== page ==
2

Adding ~기 to the stem of a verb changes that verb into a noun. I read somewhere that when the verb phrase has an object we have to omit the object particle(을/를) before adding . Let's look at the specific example below:

책을 읽다 = to read a book

However, the noun form of that verb is 책 읽기 not 책을 읽기. Unfortunately, I couldn't find the info anywhere now. Can anyone confirm if that rule is really correct or not?

3

It's a great question, but a little bit tricky to answer. The reason is that neither of them is wrong, in other words, you can use both of them, but "책 읽기" sounds more natural and it is economical, too.

나는 책 읽기를 좋아합니다. I like reading a book. My hobby is reading a book.

나는 책을 읽기를 좋아합니다.

The latter sounds more emphatic than the former, but doesn't sound as natural as the former or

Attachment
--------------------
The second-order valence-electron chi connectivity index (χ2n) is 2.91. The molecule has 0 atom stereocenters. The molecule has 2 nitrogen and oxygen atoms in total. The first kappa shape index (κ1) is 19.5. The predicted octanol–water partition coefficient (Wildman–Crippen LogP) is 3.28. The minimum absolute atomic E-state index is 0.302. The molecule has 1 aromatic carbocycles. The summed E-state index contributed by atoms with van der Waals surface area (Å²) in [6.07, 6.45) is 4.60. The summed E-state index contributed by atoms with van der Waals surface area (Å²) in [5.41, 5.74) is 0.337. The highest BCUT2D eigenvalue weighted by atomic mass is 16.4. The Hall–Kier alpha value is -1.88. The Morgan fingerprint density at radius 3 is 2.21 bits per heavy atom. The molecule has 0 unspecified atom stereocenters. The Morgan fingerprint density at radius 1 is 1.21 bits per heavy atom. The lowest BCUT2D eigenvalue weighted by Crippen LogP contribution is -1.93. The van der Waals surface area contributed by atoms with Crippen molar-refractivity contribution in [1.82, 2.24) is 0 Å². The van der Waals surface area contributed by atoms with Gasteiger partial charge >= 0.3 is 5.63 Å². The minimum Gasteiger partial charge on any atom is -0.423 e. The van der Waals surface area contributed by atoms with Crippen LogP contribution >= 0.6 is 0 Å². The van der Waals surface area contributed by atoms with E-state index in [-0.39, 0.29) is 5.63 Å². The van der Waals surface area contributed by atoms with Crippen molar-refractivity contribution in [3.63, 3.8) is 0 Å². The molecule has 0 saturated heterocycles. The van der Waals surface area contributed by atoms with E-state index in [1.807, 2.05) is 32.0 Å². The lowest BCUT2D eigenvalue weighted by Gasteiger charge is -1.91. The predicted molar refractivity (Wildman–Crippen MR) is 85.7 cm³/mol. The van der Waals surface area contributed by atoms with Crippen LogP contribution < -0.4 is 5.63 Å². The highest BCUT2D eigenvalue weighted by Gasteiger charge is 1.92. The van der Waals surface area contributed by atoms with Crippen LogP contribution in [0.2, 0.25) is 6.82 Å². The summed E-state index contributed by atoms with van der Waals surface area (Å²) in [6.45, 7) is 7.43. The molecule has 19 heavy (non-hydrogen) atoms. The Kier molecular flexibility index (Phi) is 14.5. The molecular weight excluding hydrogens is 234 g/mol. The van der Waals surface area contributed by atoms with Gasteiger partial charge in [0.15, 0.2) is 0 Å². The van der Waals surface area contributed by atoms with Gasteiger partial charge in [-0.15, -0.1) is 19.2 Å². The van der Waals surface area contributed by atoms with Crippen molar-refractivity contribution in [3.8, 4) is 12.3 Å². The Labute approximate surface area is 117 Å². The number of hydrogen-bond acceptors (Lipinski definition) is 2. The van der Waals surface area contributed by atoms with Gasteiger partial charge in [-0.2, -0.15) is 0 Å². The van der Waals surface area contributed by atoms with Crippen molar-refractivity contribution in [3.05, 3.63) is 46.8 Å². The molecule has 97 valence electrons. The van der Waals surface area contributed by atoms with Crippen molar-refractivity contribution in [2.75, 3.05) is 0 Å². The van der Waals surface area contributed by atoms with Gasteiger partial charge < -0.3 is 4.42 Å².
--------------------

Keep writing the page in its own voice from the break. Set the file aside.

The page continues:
나는 독서(讀書)를 좋아합니다.

"독" means to read and "서" means a book. If there is a Korean word composed of Chinese characters, people, especially adults, tend to use more those words than such words as "책 읽기".

One more thing to note is if the first word is composed of more than two characters, it is not common to use "을" or "를" after it. It doesn't mean you can't use it. For example,

나는 영화 보기를 좋아합니다. I like watching a movie. My hobby is watching a movie.

나는 영화 보기를 좋아합니다. (?)

It does make sense, but sounds weird.

If you really want to use "을" or "를", you can change the form and use "~ 하는 ", for example,

읽는 것, 영화 보는 것.

Both of them sound as natural as 책 읽는 것, 영화 보는 것.

Your Answer

By clicking “Post Your Answer”, you agree to our terms of service, privacy policy and cookie policy

Not the answer you're looking for? Browse other questions tagged or ask your own question.